Meadowlark song

The writer Ivan Doig was a keen observer of the natural environment, especially the birds of the West. “None of us spoke while the songs of the birds poured undiluted,” remembers a character in Doig’s novel Ride with Me, Mariah Montana. It was a deference shared by the author, who was an avid birdwatcher.

This summer, the Acoustic Atlas is traveling to some of the places that influenced Doig, and we are capturing recordings of many of his favorite birds. The recordings will become part of the library’s collection of Doig’s papers, now being digitized for presentation online this fall.

“I suppose we were afraid the spate of loveliest sound would vanish if we broke it with so much as a whisper,” Doig wrote in the novel. “But after a bit came the realization that the music of birds formed a natural part of this place, constant as the glorious grass that made feathered life thrive.”

One such constant is the Western meadowlark. We hope you will enjoy this recording of a solitary bird near Ringling, Montana just outside of White Sulphur Springs where Doig spent his early childhood years. (Special thanks to BirdNote for inspiring this blog.)

Ear Mountain

Ear Mountain near Choteau, Montana. Photo by Jeff Rice.
Ear Mountain near Choteau, Montana. Photo by Jeff Rice.

If ever a place beckoned to a nature recordist, it is Ear Mountain. I had never been there, but saw the name on a map and had to visit.

I happened to be in nearby Choteau, Montana for a project related to the writings of Ivan Doig. This summer, I am tracing some of the locations Doig wrote about in books like This House of Sky and English Creek. The project is supported by the library’s Acoustic Atlas, and over the past month it has taken me from White Sulphur Springs to the Rocky Mountain Front, with a few detours to the northernmost part of western Washington.

Doig, who passed away in 2015, was a leading writer of Western literature. He wrote 16 books of fiction and non-fiction, many of them set in his native Montana. The MSU library is now digitizing and archiving his papers, and even if you don’t know Ivan Doig, you will recognize the country he wrote about.

What draws me personally to Doig’s books is not just his ear for plot and dialogue, but his sense of place. He wrote about what might be described as ‘Doig country’—the windy prairies and forests of central and northern Montana as experienced by its ranchers and early settlers. That’s what I will be documenting through sound, and I’ll blog more about this project as the summer progresses. I’ll follow some of Doig’s characters around the West, and I will use this space as a kind of notebook to share sounds and stories from these trips.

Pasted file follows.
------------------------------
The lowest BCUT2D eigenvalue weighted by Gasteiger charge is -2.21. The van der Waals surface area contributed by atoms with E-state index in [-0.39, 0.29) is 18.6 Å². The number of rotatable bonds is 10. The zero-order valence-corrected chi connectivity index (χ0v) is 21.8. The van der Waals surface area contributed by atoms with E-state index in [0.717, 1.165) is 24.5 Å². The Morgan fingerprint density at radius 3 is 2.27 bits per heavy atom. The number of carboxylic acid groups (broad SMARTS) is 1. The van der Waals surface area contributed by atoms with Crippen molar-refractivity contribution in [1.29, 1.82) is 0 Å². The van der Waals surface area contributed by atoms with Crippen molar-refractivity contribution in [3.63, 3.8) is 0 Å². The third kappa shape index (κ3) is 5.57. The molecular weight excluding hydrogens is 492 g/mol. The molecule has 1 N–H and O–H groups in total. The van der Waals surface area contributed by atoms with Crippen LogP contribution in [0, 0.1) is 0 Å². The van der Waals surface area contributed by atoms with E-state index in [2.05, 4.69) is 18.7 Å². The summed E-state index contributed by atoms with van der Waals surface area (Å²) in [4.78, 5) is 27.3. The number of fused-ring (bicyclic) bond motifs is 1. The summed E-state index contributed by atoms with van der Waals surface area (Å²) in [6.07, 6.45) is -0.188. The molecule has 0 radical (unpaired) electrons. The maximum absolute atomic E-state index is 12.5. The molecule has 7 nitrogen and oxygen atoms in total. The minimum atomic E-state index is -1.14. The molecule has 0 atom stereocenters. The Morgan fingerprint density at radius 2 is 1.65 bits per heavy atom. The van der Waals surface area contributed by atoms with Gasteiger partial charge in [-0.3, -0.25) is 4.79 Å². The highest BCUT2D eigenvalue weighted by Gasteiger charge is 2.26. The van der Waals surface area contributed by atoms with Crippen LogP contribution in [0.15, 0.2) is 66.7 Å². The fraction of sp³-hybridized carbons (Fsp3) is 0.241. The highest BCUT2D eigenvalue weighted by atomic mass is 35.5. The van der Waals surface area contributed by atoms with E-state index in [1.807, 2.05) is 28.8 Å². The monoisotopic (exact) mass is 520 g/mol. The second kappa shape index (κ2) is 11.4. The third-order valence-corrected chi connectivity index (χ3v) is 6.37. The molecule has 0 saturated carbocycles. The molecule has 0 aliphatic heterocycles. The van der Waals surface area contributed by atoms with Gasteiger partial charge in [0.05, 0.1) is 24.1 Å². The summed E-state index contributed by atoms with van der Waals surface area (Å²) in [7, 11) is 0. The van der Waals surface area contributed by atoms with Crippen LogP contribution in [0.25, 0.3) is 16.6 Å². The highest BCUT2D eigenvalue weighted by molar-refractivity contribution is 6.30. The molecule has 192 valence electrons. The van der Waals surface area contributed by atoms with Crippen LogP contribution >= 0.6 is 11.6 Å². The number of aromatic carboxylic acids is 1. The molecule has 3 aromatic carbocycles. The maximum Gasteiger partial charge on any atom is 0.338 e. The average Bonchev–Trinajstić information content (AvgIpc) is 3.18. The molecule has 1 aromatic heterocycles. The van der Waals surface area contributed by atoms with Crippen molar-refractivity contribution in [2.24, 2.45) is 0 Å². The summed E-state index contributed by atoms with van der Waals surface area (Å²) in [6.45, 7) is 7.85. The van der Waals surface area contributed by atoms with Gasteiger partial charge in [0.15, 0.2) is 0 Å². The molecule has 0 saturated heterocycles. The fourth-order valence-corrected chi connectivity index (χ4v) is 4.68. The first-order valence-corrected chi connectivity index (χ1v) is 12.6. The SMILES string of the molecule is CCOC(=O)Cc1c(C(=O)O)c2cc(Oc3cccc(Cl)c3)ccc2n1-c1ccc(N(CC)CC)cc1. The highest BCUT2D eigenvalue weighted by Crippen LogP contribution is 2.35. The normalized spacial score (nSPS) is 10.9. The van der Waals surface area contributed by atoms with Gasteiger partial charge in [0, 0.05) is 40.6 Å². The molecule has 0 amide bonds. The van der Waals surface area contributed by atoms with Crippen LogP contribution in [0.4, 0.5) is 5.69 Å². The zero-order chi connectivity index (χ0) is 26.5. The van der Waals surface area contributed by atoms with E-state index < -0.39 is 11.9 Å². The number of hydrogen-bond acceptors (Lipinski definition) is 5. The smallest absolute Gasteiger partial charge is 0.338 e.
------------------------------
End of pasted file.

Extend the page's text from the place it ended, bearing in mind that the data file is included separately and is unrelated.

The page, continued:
My first stop in this series is the valley below the aforementioned rock near Choteau. It turns out that Ear Mountain lives up to its name. It is a draw for songbirds that are attracted to its transitional habitat. It is the ‘front’ part of the famed Rocky Mountain Front, where the mountain connects to the nearby grasslands. The Ear Mountain Wildlife Management Area where I visited is also a big draw for grizzly bears. It is one of the last places in the world where grizzly bears still venture onto the prairie. At dawn on July 5th, I didn’t see any bears, but the wind settled down enough for the birds to go into full song. Listen in this recording for house wrens and and robins. Don’t forget your bear spray.


Writing Sound: Howling for Leopold Week

Late last Friday, I discovered that the first week in March celebrates Aldo Leopold, the American author, environmentalist, and philosopher. I sat down to explore how the famed conservationist wrote about sound. Yet I found my fingers balking at the keys. My memory circles the personal impact of a man who’s words on wildlife and wildness thread through my own life. Recalling his significance to me, self-doubt persuades that I cannot possibly do justice to one of America’s most renowned ecologists and nature writers.

Then, after a little digging and reflection, I am reminded that Leopold’s land ethic is born of humility. Leopold wrote of the need to humble ourselves before natural systems of complexity and nuance and grace beyond comprehension. It seems fitting to quiet my mind and offer a small homage to an author who put words to our obligations to the majesty that is life on earth.Photo Credit: Jim Peaco/NPS

There is a passage from A Sand County Almanac that fit into my heart from first read and reverberates whenever I have occasion to contemplate the wild. As a young man in the Forest Service in the Southwest, Leopold shot into a pack of wolves:

We reached the old wolf in time to watch a fierce green fire dying in her eyes. I realized then, and have known ever since, that there was something new to me in those eyes—something known only to her and to the mountain. I was young then, and full of trigger-itch; I thought that because fewer wolves meant more deer, that no wolves would mean hunters’ paradise. But after seeing the green fire die, I sensed that neither the wolf nor the mountain agreed with such a view.

Leopold’s fierce green fire is a moment of regret and redemption, vulnerability and compassion, kinship and divergence. Throughout his Thinking Like a Mountain essay, the wolf appears as a guide in the evolution of Leopold’s thinking on top predators and ecological systems. And Leopold wrote of listening to Canis lupus as much as observing them visually: